An Analysis of Dissociative Identity Disorder (Multiple Personality Disorder) in the Biography of Herschel Walker The book Breaking Free: My Life with Dissociative Identity Disorder describes the presence of Dissociative Identity Disorder (DID) in Herschel Walker’s biographical analysis of his life as a professional athlete. DID is defined in the book through the various aspects of the disorder that arise from traumatic events that have impaired his memory and have altered his personal identity through various alter ego coping mechanisms. This is one major reason why Walker provides a serious of cognitive and behavioral variations of DID that are ever present in the book. By understanding DID in this aspect of life as a professional...The end:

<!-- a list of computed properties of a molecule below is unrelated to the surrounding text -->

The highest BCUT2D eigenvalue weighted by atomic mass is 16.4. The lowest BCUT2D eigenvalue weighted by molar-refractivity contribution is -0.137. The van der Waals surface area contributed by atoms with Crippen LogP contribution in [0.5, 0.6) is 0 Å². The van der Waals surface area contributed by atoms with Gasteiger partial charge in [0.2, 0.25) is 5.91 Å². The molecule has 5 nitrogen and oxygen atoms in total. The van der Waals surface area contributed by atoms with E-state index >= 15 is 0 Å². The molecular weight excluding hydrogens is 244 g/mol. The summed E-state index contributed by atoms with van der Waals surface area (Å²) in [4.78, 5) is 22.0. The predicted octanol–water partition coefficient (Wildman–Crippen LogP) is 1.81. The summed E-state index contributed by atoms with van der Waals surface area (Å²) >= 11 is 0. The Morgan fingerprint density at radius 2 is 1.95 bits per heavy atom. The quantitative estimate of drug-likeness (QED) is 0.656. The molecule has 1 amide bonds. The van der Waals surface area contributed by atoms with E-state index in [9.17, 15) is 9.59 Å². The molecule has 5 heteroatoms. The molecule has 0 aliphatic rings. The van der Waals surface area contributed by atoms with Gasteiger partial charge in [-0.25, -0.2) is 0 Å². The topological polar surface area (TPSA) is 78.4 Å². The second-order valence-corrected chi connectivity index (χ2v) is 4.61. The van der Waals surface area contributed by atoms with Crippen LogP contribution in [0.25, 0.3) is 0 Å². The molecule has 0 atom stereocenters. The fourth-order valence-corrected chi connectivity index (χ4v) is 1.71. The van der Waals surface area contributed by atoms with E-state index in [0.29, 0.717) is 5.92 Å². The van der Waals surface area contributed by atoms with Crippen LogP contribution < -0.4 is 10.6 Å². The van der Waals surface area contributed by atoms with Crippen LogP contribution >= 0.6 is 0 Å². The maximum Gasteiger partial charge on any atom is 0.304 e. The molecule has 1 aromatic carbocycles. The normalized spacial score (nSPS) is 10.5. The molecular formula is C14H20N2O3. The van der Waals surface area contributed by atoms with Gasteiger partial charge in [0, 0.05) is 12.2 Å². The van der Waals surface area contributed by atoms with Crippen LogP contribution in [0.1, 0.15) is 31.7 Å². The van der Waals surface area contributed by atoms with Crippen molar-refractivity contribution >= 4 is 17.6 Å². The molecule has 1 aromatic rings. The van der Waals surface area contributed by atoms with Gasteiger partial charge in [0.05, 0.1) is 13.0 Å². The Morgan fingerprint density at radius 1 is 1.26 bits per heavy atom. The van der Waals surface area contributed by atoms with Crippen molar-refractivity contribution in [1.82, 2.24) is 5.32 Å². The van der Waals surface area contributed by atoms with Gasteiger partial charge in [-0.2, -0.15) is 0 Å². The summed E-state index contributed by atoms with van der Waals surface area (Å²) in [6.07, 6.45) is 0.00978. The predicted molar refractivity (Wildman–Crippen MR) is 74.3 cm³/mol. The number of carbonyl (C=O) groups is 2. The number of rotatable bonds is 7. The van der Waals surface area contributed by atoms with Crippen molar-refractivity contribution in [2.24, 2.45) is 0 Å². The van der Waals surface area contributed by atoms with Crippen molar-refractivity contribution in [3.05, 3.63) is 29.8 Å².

.....w treatment options for severe trauma and the underlying coping skills he developed came into being. However, after learning how Walker had overcome physical problems as a child, it was evident he was resilient enough to accept his DID and to begin reparations. This post-reading perception defined for the ways in which persons suffering with DID can use Walker as a role model due to his ability to overcome personal psychological barriers. By having been an elite football player his entire life, Walker astounds the reader by admitting his DID, but more so, in his ability to find treatment to resolve his multiple personality issues. References Walker, H. (2008). Breaking free: My life with Dissociative Identity Disorder. New York: Touchstone.